Mining for carbon: an innovation to turn an environmental hazard into a solution

Last January the Nori team caravaned from Seattle to Vancouver. We were on en route to the first company ski trip for a few days in Whistler/Blackcomb, but wanted to make the most of our time in Vancouver for the days prior, so we set up a few meetings and podcast interviews, interspersed with eating copious amounts of sushi. A highlight of the trip was at the University of British Columbia when we visited Greg Dipple to have him on the podcast.

Dipple is a geologist. He studies the driving forces for mineral reactions with a focus on fluid rock interactions. His latest work has focused on how those reactions at mining sites can store carbon dioxide (CO2). He discovered that tailing piles in mines were highly reactive to CO2 and were naturally storing it. For those not familiar with mining processes, it’s important to keep in mind that 99.9% of what is mined is waste. This waste is of two types 1) rock that needs to be moved and 2) the material the needs to be crushed to extract the metal or diamonds. This leaves it very reactive because of the high surface area. As Dipple thought about different ways to get CO2 to these tailing piles he realized that he had come across a process that could remove 100s of millions of tonnes of CO2 per year, offset 10 times the emissions that are generated across the mining industry, and could cost as little as $10/ton. While this work has just recently moved from lab scale into demonstration sites with different mines, he is working in one of those ideas where it’s not a question of if it’s going to happen. It’s a question of when.

At the most basic form, these tailings can react to CO2 just by spreading them around more surface area. Using a fan to blow the air also can work. More advanced schemes would capture CO2 from on site fossil power plants, or from devices which are directly capturing the atmosphere (direct air capture) which are then piping concentrated forms of CO2 over the tailings. These sorts of materials could create concrete like materials, which could buttress dams with CO2 treated tailings. Or it could be used to make new roads. Along with creating valuable products that now have carbon which was either previously in the atmosphere or would have escaped to the atmosphere, the technology also has an added value to deal with a dust problem at mines because it becomes a sort of sealant.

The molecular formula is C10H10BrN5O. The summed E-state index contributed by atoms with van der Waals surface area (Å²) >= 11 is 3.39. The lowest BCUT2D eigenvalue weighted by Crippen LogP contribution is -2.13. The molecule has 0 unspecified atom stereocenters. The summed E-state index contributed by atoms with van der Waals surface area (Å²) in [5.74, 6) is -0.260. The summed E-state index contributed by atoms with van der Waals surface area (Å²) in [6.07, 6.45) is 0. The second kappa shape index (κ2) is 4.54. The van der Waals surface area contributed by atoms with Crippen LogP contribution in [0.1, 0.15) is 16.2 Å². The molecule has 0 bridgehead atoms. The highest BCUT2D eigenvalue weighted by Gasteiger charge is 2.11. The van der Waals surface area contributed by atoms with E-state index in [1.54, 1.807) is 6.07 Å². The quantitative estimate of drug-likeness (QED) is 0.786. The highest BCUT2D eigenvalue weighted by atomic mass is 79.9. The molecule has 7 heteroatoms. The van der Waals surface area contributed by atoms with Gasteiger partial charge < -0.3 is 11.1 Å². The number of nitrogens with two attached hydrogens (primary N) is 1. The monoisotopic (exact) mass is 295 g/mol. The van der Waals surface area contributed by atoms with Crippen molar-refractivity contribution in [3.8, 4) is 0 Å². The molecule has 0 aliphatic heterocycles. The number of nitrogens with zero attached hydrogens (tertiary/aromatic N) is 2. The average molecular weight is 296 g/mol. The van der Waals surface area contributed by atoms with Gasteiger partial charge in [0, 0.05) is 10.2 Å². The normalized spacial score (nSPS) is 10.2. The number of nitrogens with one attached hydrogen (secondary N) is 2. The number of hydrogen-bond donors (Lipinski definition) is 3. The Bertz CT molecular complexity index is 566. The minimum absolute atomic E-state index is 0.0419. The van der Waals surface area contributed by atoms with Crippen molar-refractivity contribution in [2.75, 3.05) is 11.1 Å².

If you ask Greg, he thinks the time will come when companies who are not mining companies come in will start leasing the tailings piles to put CO2 in them. Crazy idea, right? As an entrepreneur, not at all! And in fact, if there were a company that wanted to start take mine tailings and use them to remediate mine sites while removing CO2 from the atmosphere, well they could work with Nori to develop a methodology and use our platform to get paid for the carbon removal service (hint hint). The types of mine sites that work particularly well for this process are copper, diamond, and platinum (more hints).

At the end of the day, like everything that can remove carbon from the atmosphere, if you can’t measure it, you can’t get paid. It’ll be quite some time before these managed mine tailings are showing up as a methodology on the Nori platform due to the pace of development (cue corny joke about Geologist working at Geologic time scales), but as we think about how to build a carbon removal methodology for this space, it would probably include Greg’s work on X-ray diffraction. The idea is to take cores and samples at discrete depths. Then you randomly chose rocks to take measurements from. You can then use a 3 isotope system to fingerprint where all of the carbon is coming from. Multiple isotopes will finger print the entire space.

The mining industry is one that is typically slow to innovate and last to move. With innovations such as this, they have a chance to not only innovate, but to be a leader in the global carbon drawdown.

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